Council Issues Implementation Task Force Report and “Rebenching” Plan
New State Cuts and Audit Highlight Urgency of Effort
The Academic Council recently endorsed 23 recommendations proposed by Council’s Implementation Task Force (ITF), a special committee Council created in January 2011 to develop budget analyses and concrete proposals for dealing with the ongoing budget crisis suggested in the report of Council’s Special Committee on a Plan for UC.
The ITF report outlines short, medium, and long-term options for managing the budget gap and enrollment challenges, and proposes a framework for allocating State funds within the University in a more equitable and transparent way.
Council agreed with the Task Force’s approach and sent all 23 recommendations to the Administration to consider as part of the University’s effort to “rebench” the formulas that determine State fund allocations to the campuses. The rebenching process is the second phase of an internal budget reform, following adoption of the “Funding Streams” model by the Regents. Under Funding Streams, all of the revenues generated by a campus remain on the campus, and the Office of the President and any systemwide priorities are funded with assessments paid by the campuses. While Funding Streams deals with all revenue sources except for State funds, rebenching will address the allocation of State funds.
One of the ITF report’s central principles is that every UC resident undergraduate should receive the identical allocation of state funds for their education, regardless of their campus. Similarly, the report holds that all students of a given type (e.g., all academic doctoral students) should receive the same level of state subsidy for their category across the campuses. The report proposes a mechanism for defining and adjusting systemwide resident undergraduate enrollment targets, and an enrollment management framework that is intended to reduce the incentive for campuses to over-enroll unfunded resident undergraduates by limiting the state subsidy to targeted enrollments. The framework seeks to ensure that UC enrolls all undergraduate residents for whom the state has provided funding, and address the need for UC to reduce the number of over-enrolled students.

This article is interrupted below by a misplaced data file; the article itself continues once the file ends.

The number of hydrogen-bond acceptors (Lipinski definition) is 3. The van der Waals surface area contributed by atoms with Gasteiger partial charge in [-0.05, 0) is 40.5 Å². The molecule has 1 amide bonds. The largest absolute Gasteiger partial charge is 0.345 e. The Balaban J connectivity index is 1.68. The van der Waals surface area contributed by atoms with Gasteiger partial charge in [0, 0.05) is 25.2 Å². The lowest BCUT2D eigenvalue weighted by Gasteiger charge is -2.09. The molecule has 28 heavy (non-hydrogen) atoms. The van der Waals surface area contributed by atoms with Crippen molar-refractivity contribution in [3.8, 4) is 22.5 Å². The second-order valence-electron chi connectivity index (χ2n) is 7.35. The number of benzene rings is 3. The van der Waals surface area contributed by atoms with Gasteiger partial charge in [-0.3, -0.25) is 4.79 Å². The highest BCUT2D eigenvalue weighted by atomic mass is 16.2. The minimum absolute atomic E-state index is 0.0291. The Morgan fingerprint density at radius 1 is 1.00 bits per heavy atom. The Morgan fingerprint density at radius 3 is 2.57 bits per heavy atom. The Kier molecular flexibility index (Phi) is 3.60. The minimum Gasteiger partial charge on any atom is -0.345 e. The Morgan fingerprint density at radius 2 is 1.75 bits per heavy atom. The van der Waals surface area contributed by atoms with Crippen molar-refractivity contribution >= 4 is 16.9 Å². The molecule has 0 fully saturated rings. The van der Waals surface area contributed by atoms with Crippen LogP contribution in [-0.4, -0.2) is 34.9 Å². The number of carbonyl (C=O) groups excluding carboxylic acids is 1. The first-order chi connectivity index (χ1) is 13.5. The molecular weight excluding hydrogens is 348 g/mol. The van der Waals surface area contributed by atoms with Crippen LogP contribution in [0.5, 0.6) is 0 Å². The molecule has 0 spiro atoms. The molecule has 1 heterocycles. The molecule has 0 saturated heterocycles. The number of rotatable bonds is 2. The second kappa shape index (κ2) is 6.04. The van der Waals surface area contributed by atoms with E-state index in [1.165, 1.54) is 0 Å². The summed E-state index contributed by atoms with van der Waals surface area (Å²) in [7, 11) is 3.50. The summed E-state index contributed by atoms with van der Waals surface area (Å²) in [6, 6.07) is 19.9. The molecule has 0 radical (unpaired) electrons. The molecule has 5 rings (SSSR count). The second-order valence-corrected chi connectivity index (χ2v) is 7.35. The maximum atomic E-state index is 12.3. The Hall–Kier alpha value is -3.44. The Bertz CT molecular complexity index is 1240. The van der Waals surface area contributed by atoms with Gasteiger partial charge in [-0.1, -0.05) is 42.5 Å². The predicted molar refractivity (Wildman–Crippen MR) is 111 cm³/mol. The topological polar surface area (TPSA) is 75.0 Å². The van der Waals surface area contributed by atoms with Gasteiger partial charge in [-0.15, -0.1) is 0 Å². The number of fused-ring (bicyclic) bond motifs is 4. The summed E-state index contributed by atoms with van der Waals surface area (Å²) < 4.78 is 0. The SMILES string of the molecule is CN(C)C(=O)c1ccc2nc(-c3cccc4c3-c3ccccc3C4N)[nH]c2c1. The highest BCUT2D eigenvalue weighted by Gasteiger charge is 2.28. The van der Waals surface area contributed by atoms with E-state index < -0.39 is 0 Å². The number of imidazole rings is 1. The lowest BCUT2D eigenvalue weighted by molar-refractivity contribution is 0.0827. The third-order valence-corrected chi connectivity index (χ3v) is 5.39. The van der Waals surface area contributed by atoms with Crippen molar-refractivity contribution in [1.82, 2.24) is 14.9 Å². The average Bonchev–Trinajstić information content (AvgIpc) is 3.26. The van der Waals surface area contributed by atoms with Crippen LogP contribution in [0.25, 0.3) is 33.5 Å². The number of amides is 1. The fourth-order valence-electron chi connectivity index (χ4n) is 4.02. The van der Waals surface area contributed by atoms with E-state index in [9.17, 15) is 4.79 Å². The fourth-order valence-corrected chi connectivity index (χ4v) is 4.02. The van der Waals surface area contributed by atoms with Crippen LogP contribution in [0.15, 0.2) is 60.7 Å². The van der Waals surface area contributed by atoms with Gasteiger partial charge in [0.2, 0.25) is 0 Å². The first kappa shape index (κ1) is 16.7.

ITF Chair James Chalfant says the Task Force report is particularly timely in the context of a recent state audit of the University, which also calls for greater transparency in the allocation of state funds, and draws attention to the different amounts UC allocates per student to different campuses—ranging from $19,529 per student at UCLA to $12,309 per student at UC Santa Barbara. Although Chalfant criticizes the audit’s comparison of UCSF’s subsidy of $55,186 per student with subsidies at other UC campuses as misleading since UCSF has no undergraduate students, he agrees that such comparisons clearly demonstrate the need for transparency.